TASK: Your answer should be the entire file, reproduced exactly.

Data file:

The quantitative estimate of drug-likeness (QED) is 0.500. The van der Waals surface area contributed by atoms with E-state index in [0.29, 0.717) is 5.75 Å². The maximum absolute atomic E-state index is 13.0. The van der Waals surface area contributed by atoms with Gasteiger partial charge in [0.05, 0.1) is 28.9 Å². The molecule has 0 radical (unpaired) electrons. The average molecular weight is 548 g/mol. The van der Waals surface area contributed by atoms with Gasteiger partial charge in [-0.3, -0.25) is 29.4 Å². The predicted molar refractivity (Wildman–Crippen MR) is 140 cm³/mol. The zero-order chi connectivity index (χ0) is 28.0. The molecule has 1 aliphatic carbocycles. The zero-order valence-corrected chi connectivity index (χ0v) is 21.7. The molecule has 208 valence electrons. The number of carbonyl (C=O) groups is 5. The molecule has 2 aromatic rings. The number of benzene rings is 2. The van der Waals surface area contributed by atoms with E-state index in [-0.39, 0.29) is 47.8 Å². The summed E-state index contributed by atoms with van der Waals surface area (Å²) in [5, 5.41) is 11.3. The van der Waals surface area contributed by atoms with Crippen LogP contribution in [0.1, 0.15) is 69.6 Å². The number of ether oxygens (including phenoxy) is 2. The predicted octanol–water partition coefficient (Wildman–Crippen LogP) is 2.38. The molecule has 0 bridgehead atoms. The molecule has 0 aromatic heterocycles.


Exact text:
The quantitative estimate of drug-likeness (QED) is 0.500. The van der Waals surface area contributed by atoms with E-state index in [0.29, 0.717) is 5.75 Å². The maximum absolute atomic E-state index is 13.0. The van der Waals surface area contributed by atoms with Gasteiger partial charge in [0.05, 0.1) is 28.9 Å². The molecule has 0 radical (unpaired) electrons. The average molecular weight is 548 g/mol. The van der Waals surface area contributed by atoms with Gasteiger partial charge in [-0.3, -0.25) is 29.4 Å². The predicted molar refractivity (Wildman–Crippen MR) is 140 cm³/mol. The zero-order chi connectivity index (χ0) is 28.0. The molecule has 1 aliphatic carbocycles. The zero-order valence-corrected chi connectivity index (χ0v) is 21.7. The molecule has 208 valence electrons. The number of carbonyl (C=O) groups is 5. The molecule has 2 aromatic rings. The number of benzene rings is 2. The van der Waals surface area contributed by atoms with E-state index in [-0.39, 0.29) is 47.8 Å². The summed E-state index contributed by atoms with van der Waals surface area (Å²) in [5, 5.41) is 11.3. The van der Waals surface area contributed by atoms with Crippen LogP contribution in [0.1, 0.15) is 69.6 Å². The number of ether oxygens (including phenoxy) is 2. The predicted octanol–water partition coefficient (Wildman–Crippen LogP) is 2.38. The molecule has 0 bridgehead atoms. The molecule has 0 aromatic heterocycles.